It is with this shared communal spirit that I ask of you today, their humble guests, do you now, all of you present, agree to continue to lend your blessings of support & encouragement to this couple?

  • Guests answer in unison "Yes." 

(Partner One) and (Partner Two), is it your wish before the Old Gods, and these witnesses, to declare your marriage to one another?      

  • The couple answers in unison "Yes." 

Charge to the Couple


(Partner One) and (Partner Two), the promises you make today are sacred. They are the groundwork from which your marriage will grow and blossom over time.

Always keep one another close to your hearts, especially when you must journey apart. Respect and honor one another, your partnership, family, and hearth.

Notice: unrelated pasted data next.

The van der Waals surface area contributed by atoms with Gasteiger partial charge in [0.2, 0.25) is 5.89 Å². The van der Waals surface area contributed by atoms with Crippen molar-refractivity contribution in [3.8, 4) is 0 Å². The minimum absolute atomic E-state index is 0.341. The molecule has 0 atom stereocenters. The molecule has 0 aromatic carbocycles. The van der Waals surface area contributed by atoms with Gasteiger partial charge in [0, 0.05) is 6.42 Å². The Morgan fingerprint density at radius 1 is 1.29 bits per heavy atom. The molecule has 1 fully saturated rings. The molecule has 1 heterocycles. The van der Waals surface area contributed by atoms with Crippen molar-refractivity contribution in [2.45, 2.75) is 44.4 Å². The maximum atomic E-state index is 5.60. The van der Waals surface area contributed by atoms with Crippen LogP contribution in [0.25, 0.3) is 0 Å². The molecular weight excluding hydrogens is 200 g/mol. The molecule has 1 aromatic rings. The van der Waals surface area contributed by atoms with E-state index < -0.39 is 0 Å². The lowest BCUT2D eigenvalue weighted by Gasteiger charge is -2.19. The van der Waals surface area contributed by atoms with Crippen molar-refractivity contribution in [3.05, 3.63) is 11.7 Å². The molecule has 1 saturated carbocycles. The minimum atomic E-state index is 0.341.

With your hearts true, may you weather any storms. May the Gods watch over you both and always guide you safely home.

Wedding Reading

  • Choose a reading that is unique and relevant to the couple. This is also a good time to share insight into the couple's history, relationship, shared values, and love story. 

Exchange of Vows

  • The following vows can be recited, read, or repeated by each party in turn.

Partner One to Partner Two

I take you, (Partner Two), as my (husband / wife / spouse),
To stand strong and equal by my side. 
By Destiny we are aligned,  
Our love eternal and true,
We will face challenges together, 
And find strength in our union.
By the Sun, Moon, & Stars, 
Our love is Blessed.